Once upon a time, I wrote THIS post discussing world building in Light of the Moon. And then THIS post, which appeared on Smash Attack Read's wonderful blog (go check it out). The main idea in both of those articles was that world building should be a quiet whisper of what is actually happening in the story. Mainly, we should see the world through the character's eyes. I still think the "show rather than tell" approach is a great way to go, but I can't help but think there is so much more to world building than that.
I'm a firm believer that certain literary things have greater impacts if they are done quietly. Certain topics are better felt than lectured upon (see THIS post about diversity in Marie Lu's Legend). Certain elements of diversity are better understood through action rather than instruction. The point of this whispered theory is this: A reader will feel more, understand more, and be involved more if a character is taken on an emotional journey rather than simply placed in the middle of the action. For me, this is very true. I connect more with characters who grow and develop through the story. I understand more if they show instead of tell.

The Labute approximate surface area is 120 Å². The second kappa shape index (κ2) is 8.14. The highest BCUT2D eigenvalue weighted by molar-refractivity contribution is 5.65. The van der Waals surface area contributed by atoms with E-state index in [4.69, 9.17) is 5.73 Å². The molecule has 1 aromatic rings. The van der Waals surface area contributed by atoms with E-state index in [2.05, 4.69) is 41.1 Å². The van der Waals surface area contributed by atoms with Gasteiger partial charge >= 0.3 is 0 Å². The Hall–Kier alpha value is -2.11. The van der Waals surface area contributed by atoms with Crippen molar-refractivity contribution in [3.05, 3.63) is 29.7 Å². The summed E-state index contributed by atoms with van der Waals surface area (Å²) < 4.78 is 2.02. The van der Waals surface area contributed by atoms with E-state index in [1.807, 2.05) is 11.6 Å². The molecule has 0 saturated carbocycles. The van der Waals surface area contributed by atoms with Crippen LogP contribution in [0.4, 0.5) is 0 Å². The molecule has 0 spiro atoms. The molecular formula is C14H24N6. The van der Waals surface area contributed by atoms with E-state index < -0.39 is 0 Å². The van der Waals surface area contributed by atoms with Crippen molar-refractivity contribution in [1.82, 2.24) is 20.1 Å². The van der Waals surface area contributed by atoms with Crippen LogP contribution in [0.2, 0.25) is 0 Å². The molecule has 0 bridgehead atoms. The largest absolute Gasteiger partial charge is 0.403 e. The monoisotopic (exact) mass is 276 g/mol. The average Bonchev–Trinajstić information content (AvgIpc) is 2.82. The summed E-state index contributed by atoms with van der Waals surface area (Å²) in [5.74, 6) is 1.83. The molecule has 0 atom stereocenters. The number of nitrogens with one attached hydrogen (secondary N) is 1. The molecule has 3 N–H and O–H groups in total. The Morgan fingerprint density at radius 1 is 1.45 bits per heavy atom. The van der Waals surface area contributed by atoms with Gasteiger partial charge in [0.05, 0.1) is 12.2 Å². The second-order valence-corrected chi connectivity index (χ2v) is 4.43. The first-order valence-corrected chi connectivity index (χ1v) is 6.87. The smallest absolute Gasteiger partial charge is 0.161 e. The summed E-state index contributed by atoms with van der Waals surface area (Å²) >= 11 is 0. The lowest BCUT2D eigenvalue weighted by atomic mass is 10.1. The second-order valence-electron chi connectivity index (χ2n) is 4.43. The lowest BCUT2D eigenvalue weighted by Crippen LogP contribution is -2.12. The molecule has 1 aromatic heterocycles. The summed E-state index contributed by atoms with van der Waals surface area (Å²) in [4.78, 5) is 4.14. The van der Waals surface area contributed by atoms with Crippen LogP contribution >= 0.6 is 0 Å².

I think this approach can also be said in reference to world building.
Once upon a time I said this: "For me, world building is about creating characters that are able to show things about your worlds you cannot."
Now I say this: The world you create should be as alive as your characters. It should live and breathe and be a character itself.
The world should be detailed, real. Through the character's eyes, the world should come alive because it already IS alive. And we should see that as readers. We should feel the impact of the world instead of read a lecture about it. World building is incredibly important. It can make or break a novel. World building is a character. What do you think?
Of course, there are exceptions to every rules, especially when it comes to writing.
Go break some.